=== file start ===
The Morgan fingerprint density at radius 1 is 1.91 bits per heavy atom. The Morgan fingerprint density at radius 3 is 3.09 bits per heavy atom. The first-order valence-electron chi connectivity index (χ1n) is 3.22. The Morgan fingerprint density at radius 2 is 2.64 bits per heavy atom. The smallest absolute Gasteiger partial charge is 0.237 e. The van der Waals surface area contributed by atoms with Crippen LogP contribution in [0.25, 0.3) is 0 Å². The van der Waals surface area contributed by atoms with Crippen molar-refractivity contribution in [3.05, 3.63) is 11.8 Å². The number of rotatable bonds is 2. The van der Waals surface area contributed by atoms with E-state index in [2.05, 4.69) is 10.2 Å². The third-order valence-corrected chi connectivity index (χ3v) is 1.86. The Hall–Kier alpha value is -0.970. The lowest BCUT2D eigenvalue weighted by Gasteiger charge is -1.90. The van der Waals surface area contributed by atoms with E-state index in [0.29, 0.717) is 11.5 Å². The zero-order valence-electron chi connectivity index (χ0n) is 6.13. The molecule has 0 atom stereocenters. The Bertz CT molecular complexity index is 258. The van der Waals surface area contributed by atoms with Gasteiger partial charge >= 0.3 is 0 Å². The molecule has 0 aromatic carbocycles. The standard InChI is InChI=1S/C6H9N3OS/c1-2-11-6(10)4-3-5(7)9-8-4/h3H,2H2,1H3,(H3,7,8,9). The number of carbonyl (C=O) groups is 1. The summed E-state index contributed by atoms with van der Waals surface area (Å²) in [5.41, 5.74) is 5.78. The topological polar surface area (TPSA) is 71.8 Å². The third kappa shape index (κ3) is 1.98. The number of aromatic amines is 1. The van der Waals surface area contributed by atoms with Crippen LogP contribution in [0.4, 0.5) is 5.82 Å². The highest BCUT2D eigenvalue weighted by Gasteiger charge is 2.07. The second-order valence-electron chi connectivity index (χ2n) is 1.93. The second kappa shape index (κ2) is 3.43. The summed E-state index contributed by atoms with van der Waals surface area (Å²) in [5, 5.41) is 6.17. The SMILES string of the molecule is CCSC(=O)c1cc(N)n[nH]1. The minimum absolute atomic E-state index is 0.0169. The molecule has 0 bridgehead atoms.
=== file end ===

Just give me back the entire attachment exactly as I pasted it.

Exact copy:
The Morgan fingerprint density at radius 1 is 1.91 bits per heavy atom. The Morgan fingerprint density at radius 3 is 3.09 bits per heavy atom. The first-order valence-electron chi connectivity index (χ1n) is 3.22. The Morgan fingerprint density at radius 2 is 2.64 bits per heavy atom. The smallest absolute Gasteiger partial charge is 0.237 e. The van der Waals surface area contributed by atoms with Crippen LogP contribution in [0.25, 0.3) is 0 Å². The van der Waals surface area contributed by atoms with Crippen molar-refractivity contribution in [3.05, 3.63) is 11.8 Å². The number of rotatable bonds is 2. The van der Waals surface area contributed by atoms with E-state index in [2.05, 4.69) is 10.2 Å². The third-order valence-corrected chi connectivity index (χ3v) is 1.86. The Hall–Kier alpha value is -0.970. The lowest BCUT2D eigenvalue weighted by Gasteiger charge is -1.90. The van der Waals surface area contributed by atoms with E-state index in [0.29, 0.717) is 11.5 Å². The zero-order valence-electron chi connectivity index (χ0n) is 6.13. The molecule has 0 atom stereocenters. The Bertz CT molecular complexity index is 258. The van der Waals surface area contributed by atoms with Gasteiger partial charge >= 0.3 is 0 Å². The molecule has 0 aromatic carbocycles. The standard InChI is InChI=1S/C6H9N3OS/c1-2-11-6(10)4-3-5(7)9-8-4/h3H,2H2,1H3,(H3,7,8,9). The number of carbonyl (C=O) groups is 1. The summed E-state index contributed by atoms with van der Waals surface area (Å²) in [5.41, 5.74) is 5.78. The topological polar surface area (TPSA) is 71.8 Å². The third kappa shape index (κ3) is 1.98. The number of aromatic amines is 1. The van der Waals surface area contributed by atoms with Crippen LogP contribution in [0.4, 0.5) is 5.82 Å². The highest BCUT2D eigenvalue weighted by Gasteiger charge is 2.07. The second-order valence-electron chi connectivity index (χ2n) is 1.93. The second kappa shape index (κ2) is 3.43. The summed E-state index contributed by atoms with van der Waals surface area (Å²) in [5, 5.41) is 6.17. The SMILES string of the molecule is CCSC(=O)c1cc(N)n[nH]1. The minimum absolute atomic E-state index is 0.0169. The molecule has 0 bridgehead atoms.